"This book is a valuable contribution to discussion about the question of the nature of the unity of biblical law in the context of the diversity of its threefold historical function. It demonstrates how the finality of the person and work of Christ is the crux of the matter and how the atonement has law as its background. A readable presentation of the biblical data relevant to the subject that leaves no stone unturned."
Paul Wells, Emeritus Professor, Faculté Jean Calvin, France, Editor in Chief of Unio cum Christo
Like me, you may never have thought that the division of the Law into the categories of civil, ceremonial and moral needed prolonged enquiry. When you read this book you will be glad that Dr. Ross thought otherwise. The book would be worthwhile if only for the discussion of the Decalogue or of the fulfilment of the Old Testament in the New , but there is something for the Bible lover on every page, as well as a demanding but readable opening up of a huge area of biblical enquiry, that takes us with profit from Genesis through to the Lord Jesus and his apostles. A real and rewarding mind-opener
Alec Motyer, (1924-2016) Well known Bible expositor and commentary writer
"It is a given for scholars in a variety of allied disciplines (e.g., biblical studies, systematic theology, Christian ethics) that the ancient Christian distinction between the civil, ceremonial, and moral laws is without foundation. Philip Ross dissents from the consensus and he does so thoughtfully, lucidly, and wittily. Those who are new to the question and those are willing to reconsider their views will find in Ross an able guide through the labyrinth."
R. Scott Clark, Professor of Church History and Historical Theology, Westminster Seminary, Escondido, California
"This is one of the most important theological books to be published for several years. And it is a book which is desperately needed and which should be read by pastors and church leaders worldwide as a matter of urgency."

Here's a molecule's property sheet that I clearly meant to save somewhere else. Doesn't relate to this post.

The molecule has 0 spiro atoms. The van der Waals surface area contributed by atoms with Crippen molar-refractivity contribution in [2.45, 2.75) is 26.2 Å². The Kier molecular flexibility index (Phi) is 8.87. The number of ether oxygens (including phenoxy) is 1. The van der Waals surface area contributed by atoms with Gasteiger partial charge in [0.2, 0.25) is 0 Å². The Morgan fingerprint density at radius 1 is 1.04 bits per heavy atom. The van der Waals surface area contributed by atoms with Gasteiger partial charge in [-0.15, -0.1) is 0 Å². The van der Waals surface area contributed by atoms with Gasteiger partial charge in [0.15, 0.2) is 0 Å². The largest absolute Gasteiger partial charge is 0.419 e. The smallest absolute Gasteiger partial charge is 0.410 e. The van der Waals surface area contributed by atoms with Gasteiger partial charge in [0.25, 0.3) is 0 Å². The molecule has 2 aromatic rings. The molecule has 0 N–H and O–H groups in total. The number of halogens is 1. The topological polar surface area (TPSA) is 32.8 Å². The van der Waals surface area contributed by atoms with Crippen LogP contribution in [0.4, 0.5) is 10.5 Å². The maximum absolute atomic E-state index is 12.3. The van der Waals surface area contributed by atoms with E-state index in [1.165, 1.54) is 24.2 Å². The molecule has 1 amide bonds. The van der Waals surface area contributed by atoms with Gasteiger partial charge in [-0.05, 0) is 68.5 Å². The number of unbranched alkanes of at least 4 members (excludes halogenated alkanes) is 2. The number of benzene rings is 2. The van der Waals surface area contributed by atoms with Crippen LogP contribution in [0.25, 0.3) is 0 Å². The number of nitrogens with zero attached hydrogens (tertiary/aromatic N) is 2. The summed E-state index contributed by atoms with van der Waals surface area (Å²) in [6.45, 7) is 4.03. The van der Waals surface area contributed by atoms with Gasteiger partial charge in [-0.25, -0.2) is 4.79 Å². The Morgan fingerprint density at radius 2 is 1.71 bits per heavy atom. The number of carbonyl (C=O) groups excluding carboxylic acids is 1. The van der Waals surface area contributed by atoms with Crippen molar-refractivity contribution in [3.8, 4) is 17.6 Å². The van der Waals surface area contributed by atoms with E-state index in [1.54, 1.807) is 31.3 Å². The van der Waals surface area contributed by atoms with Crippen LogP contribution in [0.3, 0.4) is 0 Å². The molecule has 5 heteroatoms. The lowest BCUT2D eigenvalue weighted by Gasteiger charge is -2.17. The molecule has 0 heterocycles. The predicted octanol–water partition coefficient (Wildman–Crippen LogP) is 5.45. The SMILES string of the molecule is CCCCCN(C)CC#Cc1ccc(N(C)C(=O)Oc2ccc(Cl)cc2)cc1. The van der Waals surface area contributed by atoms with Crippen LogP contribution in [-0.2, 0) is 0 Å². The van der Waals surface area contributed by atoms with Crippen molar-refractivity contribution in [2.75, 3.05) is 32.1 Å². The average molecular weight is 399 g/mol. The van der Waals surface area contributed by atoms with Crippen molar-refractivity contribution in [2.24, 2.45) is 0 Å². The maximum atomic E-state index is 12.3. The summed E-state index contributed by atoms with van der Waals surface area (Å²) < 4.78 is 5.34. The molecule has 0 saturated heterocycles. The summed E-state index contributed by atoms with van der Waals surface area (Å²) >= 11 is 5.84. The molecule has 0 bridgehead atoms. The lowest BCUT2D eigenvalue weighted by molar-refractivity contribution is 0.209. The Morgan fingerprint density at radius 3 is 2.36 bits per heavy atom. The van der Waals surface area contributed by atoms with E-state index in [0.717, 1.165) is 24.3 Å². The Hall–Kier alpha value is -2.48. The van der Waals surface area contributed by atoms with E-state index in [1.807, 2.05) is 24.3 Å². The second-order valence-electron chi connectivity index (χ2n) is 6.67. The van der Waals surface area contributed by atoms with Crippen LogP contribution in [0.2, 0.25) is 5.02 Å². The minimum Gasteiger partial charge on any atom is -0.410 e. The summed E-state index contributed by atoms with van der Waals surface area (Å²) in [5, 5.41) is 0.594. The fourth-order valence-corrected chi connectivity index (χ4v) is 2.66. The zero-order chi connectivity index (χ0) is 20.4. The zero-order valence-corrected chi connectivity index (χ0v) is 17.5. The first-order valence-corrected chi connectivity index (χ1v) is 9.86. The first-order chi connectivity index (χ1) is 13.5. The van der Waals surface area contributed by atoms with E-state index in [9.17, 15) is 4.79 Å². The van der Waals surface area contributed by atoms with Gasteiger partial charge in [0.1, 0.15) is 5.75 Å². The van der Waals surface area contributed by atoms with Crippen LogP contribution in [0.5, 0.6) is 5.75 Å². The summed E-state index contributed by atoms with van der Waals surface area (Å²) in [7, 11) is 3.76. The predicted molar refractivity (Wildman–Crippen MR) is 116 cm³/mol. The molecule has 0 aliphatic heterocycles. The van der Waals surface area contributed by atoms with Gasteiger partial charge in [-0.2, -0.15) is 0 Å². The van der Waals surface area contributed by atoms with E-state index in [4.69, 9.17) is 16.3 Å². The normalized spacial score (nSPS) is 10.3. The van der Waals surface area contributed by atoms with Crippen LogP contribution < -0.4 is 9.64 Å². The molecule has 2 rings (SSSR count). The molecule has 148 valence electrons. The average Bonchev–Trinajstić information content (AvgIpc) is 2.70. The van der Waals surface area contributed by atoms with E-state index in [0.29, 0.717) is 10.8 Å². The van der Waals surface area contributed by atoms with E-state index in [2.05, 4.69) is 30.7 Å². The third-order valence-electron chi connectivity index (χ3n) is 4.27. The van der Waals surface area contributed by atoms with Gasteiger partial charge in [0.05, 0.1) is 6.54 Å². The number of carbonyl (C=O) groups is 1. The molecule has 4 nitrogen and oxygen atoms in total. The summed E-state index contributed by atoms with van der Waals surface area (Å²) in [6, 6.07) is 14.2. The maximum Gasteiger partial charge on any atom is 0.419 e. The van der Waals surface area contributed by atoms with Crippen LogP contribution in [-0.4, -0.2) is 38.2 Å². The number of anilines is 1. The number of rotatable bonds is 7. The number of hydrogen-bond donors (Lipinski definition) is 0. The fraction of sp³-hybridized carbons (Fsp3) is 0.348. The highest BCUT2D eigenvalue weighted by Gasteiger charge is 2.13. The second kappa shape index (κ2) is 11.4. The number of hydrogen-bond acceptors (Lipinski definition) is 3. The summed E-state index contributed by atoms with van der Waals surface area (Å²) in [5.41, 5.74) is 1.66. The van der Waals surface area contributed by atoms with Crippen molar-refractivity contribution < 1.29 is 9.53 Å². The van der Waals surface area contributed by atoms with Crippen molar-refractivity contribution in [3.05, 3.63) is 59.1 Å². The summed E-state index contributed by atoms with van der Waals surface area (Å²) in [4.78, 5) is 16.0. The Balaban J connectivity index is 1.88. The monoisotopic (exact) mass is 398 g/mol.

Eryl Davies, Head of Research, Wales Evangelical School of Theology, Bridgend, Wales
Elegantly written, this work is an impressive achievement in biblical studies combining systematic clarity with exegetical analysis.
Theodore G. Stylianopoulos, Archbishop Professor of Orthodox Theology and Professor of New Testament (Emeritus) Holy Cross Greek Orthodox School of Theology, Brookline, Massachusetts
In this remarkable work Dr. Philip Ross studies the threefold Division of the Law as traditionally held by the Reformed, Orthodox and Catholic Churches and establishes this framework to be scripturally based. Ross's study is a welcome contribution to this topic especially in the context of challenges to this formulation from several modern authors who reject it as non-biblical, challenges which this study effectively refutes. This study is to be commended not only for its scholarly rigor but also for its ecumenical relevance.
George Keerankeri, S.J.,, Reader in Sacred Scripture, Vidyajyoti College of Theology, Delhi
From the outset let me say that I've done little reading and little thinking on the topic of the law. Since I've read little about the law, this book has proven to be very helpful in helping me understand some of the discussion. This book targets more of the academy than the church, however, a series churchman would greatly benefit from reading it.